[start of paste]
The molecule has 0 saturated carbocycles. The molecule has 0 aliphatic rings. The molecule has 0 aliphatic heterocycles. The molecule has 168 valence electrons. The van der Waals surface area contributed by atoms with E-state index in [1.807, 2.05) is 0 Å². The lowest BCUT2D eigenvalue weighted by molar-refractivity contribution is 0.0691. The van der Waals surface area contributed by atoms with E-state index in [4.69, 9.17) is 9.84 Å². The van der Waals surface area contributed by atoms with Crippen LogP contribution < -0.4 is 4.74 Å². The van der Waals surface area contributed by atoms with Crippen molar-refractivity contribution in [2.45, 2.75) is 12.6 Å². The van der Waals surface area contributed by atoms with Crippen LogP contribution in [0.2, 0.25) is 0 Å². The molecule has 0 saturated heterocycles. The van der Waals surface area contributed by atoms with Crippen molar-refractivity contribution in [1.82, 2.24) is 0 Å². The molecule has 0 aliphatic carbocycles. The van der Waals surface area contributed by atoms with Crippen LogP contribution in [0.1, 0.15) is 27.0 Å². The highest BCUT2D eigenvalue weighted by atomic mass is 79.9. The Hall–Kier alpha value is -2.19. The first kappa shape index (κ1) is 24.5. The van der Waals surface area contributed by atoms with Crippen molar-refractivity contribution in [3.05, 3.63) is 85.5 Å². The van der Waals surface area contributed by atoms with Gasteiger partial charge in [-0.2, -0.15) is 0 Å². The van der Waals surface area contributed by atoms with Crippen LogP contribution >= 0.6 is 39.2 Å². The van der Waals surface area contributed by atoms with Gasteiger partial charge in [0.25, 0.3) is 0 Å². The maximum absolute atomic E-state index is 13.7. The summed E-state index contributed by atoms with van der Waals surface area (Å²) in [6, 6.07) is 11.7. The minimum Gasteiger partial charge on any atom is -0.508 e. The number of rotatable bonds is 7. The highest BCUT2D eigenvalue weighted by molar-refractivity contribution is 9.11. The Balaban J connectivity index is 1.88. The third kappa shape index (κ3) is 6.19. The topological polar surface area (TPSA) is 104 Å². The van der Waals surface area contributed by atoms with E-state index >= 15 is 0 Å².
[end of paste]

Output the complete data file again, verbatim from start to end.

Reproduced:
The molecule has 0 saturated carbocycles. The molecule has 0 aliphatic rings. The molecule has 0 aliphatic heterocycles. The molecule has 168 valence electrons. The van der Waals surface area contributed by atoms with E-state index in [1.807, 2.05) is 0 Å². The lowest BCUT2D eigenvalue weighted by molar-refractivity contribution is 0.0691. The van der Waals surface area contributed by atoms with E-state index in [4.69, 9.17) is 9.84 Å². The van der Waals surface area contributed by atoms with Crippen LogP contribution < -0.4 is 4.74 Å². The van der Waals surface area contributed by atoms with Crippen molar-refractivity contribution in [2.45, 2.75) is 12.6 Å². The van der Waals surface area contributed by atoms with Crippen LogP contribution in [0.2, 0.25) is 0 Å². The molecule has 0 saturated heterocycles. The van der Waals surface area contributed by atoms with Crippen molar-refractivity contribution in [1.82, 2.24) is 0 Å². The molecule has 0 aliphatic carbocycles. The van der Waals surface area contributed by atoms with Crippen LogP contribution in [0.1, 0.15) is 27.0 Å². The highest BCUT2D eigenvalue weighted by atomic mass is 79.9. The Hall–Kier alpha value is -2.19. The first kappa shape index (κ1) is 24.5. The van der Waals surface area contributed by atoms with Crippen molar-refractivity contribution in [3.05, 3.63) is 85.5 Å². The van der Waals surface area contributed by atoms with Gasteiger partial charge in [-0.2, -0.15) is 0 Å². The van der Waals surface area contributed by atoms with Crippen LogP contribution >= 0.6 is 39.2 Å². The van der Waals surface area contributed by atoms with Gasteiger partial charge in [0.25, 0.3) is 0 Å². The maximum absolute atomic E-state index is 13.7. The summed E-state index contributed by atoms with van der Waals surface area (Å²) in [6, 6.07) is 11.7. The minimum Gasteiger partial charge on any atom is -0.508 e. The number of rotatable bonds is 7. The highest BCUT2D eigenvalue weighted by molar-refractivity contribution is 9.11. The Balaban J connectivity index is 1.88. The third kappa shape index (κ3) is 6.19. The topological polar surface area (TPSA) is 104 Å². The van der Waals surface area contributed by atoms with E-state index >= 15 is 0 Å².